I made it to Italian One with an extra helping of bang and bounce in my bottom. I recognized a dude down the row from me from the previous night. He’d made it into the Aires. It was with great mutual smugness that we shared our success stories, taking ten-story-tall pride in our new membership to the most uncool thing to which either of us would ever belong.
There are hundreds more stories that unfolded following that day, many of which would do more representative justice to the experience of being in a Dartmouth a cappella group. But those first few hours, in which I was privileged with my longest-lasting foothold in the Dartmouth community, have become increasingly endeared to me as I look over my shoulder at the past three years.
Winter tour is a blast, rehearsal is high-pressure, frat shows, despite their rampant audio flaws, make you feel like you’re in NSYNC and it’s still 2002. But as I sometimes find myself telling faces befuddled at the notion that it all could still be worth six hours a week of rehearsal, music is really only about 2 percent of what an a cappella group does.
More than anything, the Cords have been the best friends I’ve had in my entire life. Something about the intimacy of vocal harmony, or the painstaking process of working to turn sheet music into sound, or just the hundreds of quiet hours packed snug in a car going straight down a New England road, headed to a five-song show at who-knows-which-college-it-is-tonight, has led to a flourishing little world of twentysomething twentysomethings with backgrounds as diverse as a bowl of Gardetto’s.
Whether I am stressed, ecstatic, depressed or ready to toss back a few Cold Ones, the Cords are the Minute Men, the First Responders, the surrogate brothers, dads and moms. We can all make each other laugh ourselves to pieces, and we have, on evenings of safe, unashamed emotion and honesty, shared our most tender dreams and fears.
From freshmen year on, it was a Cord I talked to on Facebook at 2am, home from the frats, distraught at an unreciprocated crush, Cords I met up with in Boston to smoke hookah and shoot the breeze about love, rap music, phil classes and finance. A Cord let me sleep over in his room for days during the darkest winter of my life, when I was too sad to sleep alone, and it’s with a Cord that I’m currently living off-campus all summer.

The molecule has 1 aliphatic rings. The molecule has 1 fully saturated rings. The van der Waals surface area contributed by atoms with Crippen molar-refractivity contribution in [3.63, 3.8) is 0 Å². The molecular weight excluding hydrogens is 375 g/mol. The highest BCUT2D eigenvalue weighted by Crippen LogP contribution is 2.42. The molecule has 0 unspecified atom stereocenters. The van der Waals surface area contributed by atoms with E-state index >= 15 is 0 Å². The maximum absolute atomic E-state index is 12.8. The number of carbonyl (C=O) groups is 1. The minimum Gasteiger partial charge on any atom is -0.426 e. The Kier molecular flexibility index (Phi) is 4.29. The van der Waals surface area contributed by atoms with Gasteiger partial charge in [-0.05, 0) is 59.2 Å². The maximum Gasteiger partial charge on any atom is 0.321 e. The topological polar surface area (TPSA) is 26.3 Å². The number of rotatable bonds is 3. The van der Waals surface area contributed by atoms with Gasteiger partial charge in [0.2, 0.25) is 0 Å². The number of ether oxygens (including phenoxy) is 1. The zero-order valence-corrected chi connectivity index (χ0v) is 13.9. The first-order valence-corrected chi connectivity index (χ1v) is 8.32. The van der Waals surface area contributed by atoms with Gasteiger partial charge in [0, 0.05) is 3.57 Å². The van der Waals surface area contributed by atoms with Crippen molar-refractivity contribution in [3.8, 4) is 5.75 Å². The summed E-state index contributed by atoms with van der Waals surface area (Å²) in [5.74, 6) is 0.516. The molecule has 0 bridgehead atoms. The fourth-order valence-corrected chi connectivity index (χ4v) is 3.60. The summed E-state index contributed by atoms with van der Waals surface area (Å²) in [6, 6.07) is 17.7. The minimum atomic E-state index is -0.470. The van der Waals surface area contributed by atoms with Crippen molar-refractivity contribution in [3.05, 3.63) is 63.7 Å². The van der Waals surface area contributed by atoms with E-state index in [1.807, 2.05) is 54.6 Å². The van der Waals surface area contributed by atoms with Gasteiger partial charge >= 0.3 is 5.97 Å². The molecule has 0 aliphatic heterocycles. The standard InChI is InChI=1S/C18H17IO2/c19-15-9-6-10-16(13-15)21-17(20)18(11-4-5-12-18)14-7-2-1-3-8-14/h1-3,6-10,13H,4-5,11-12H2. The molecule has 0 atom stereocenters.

I can’t speak for other a cappella groups, though I trust they could tell similar stories. And I know that even if it’s only one of many forces, music has a power to unify and cohere people into communities in a way that dispels the tenacious restrictions of class, masculinity, anxiety, affiliation, religion and ideology. You learn that any voice, however excellent it is in its own right, is brightened and empowered by the empathetic addition of another voice seeking harmony. Unconsciously, the lesson translates from melody to humanity, and you find all the calcification of feeling towards other people drop away.
Whatever I’m saying here is probably too far-fetched or, worse, even too obvious to claim any profundity. But I can’t grasp any better explanation for how I feel about the Cords. Maybe this gives words to a sensation that somebody reading this has had before in one way or another, or maybe I sound like I’m advertising an experiment for those folks just starting, untethered, on their undergraduate exploration. But throughout all its neverending, zany nonsense and tutti frutti narcissism, being in an a cappella group has taught me one true thing: that to create a true community, you must treat people like music.